Antiracism and Allyship Group
Circle Yoga's Anti-Racism and Allyship Discussion Group
by Mercedes Santos, CYC Teacher and Board Member
The Anti-Racism and Allyship Discussion Group at Circle Yoga Cooperative (CYC) was born in June 2020, following the murder of George Floyd and as Black Lives Matter protests were emerging in cities across the country. In the months of the COVID-19 pandemic leading up to that time, I had been hosting a monthly virtual “happy hour” get together to help keep the Tuesday morning Gentle Yoga students connected. As our topic for the June happy hour, I chose a discussion of the CYC Board’s recent statement underlining CYC as a community of anti-racism practice and allyship. It was clear after that discussion, that here was interest and energy for exploring how our shared yoga community could help to meet the promise of the Board’s statement. So, I invited all those who were interested, to help create an anti-racism/allyship study/discussion group. Twenty students signed up for the project and we began to meet every other week starting in July. The group ended up meeting twice a month for 8 months.
We needed to start with the foundations, and for the first 5 months I facilitated the study and discussion of a variety of topics related to systemic racism and white privilege. The first assignment was for everyone to prepare and share their racial autobiography. For many it was the first time they’d ever thought of race as being a relevant part of their own biography. The reckoning had begun.
Early discussions focused on learning key concepts and how systemic racism and white privilege manifest in our day-to-day lives and in our society as a whole. Participants learned how to talk about race and white privilege and to take responsibility for their speech and actions — recognizing that what matters most is the effect of our speech and behavior and not our personal intentions. We studied what anti-racism and allyship sound and look like, and how to bring these tools of social justice into our lives and our communities. We talked about waking up and speaking out (bystander intervention), microaggressions and implicit bias (our own). For each meeting, I provided a boatload of reading and listening materials required to prepare to participate in the discussion. Not a single person turned away from the work, and every one who began the group, was there at the end of these first 5 months.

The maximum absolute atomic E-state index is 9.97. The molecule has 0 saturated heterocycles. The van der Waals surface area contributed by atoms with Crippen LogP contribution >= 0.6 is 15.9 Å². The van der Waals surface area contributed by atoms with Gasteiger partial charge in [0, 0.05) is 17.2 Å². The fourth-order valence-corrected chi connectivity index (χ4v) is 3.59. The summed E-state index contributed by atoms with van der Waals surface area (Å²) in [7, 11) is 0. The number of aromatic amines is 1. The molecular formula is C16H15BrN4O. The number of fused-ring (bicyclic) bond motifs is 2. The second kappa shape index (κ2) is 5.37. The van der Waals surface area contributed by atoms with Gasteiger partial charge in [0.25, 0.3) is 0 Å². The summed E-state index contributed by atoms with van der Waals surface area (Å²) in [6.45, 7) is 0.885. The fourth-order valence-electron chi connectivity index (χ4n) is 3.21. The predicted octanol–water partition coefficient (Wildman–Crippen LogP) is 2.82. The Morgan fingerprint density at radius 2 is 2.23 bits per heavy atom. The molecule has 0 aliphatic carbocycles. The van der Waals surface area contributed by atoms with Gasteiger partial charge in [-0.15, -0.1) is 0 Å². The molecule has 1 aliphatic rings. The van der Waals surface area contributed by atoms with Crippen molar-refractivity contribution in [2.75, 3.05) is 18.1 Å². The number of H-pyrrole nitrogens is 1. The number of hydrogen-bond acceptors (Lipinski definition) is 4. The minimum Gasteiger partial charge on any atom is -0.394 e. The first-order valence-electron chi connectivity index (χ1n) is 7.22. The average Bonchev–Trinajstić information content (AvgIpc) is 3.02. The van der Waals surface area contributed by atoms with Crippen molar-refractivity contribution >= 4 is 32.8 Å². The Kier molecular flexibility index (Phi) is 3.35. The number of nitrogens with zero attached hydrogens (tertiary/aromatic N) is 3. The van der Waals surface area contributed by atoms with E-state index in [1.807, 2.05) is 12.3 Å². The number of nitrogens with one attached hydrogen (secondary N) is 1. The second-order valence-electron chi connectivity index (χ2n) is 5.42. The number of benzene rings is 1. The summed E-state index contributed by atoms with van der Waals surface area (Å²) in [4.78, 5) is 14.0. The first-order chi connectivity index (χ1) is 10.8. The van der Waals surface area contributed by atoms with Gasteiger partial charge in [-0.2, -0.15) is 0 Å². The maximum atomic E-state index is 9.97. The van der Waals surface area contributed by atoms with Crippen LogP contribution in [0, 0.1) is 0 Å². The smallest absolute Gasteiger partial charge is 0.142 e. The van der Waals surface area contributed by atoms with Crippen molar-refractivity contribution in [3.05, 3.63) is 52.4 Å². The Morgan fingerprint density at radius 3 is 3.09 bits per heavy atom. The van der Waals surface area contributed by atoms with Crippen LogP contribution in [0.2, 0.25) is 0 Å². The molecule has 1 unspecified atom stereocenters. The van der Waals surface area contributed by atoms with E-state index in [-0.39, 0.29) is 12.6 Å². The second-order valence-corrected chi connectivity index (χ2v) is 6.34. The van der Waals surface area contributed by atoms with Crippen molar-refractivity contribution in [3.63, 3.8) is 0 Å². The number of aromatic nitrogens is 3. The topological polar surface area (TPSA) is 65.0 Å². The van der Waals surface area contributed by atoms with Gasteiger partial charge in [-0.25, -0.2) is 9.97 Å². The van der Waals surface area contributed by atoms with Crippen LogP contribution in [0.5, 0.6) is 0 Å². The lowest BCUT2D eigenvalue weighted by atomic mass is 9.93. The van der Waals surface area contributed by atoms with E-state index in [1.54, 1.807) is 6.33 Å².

It was a time of deep learning, humility and connection. It was a time for each participant to face how they had colluded – over a lifetime – to sustain the systems of racism and white privilege that we all live in. It was also a time to bring down any walls that we’d built in our minds that separate our yoga practices from the lived experiences of racial and other forms of injustice.
We did a reboot for the last 3 months of meetings. I invited those 15 students who were able and wanted to continue with the group to take responsibility for choosing topics, sending out educational materials and leading the discussions. At the beginning of each meeting, another student volunteered to bring a moment of joy to the group. (The gravity of the work we were doing was heavy.) Another presented their 10-minute autobiography that helped others to connect the dots between their life and the learning and work of the group.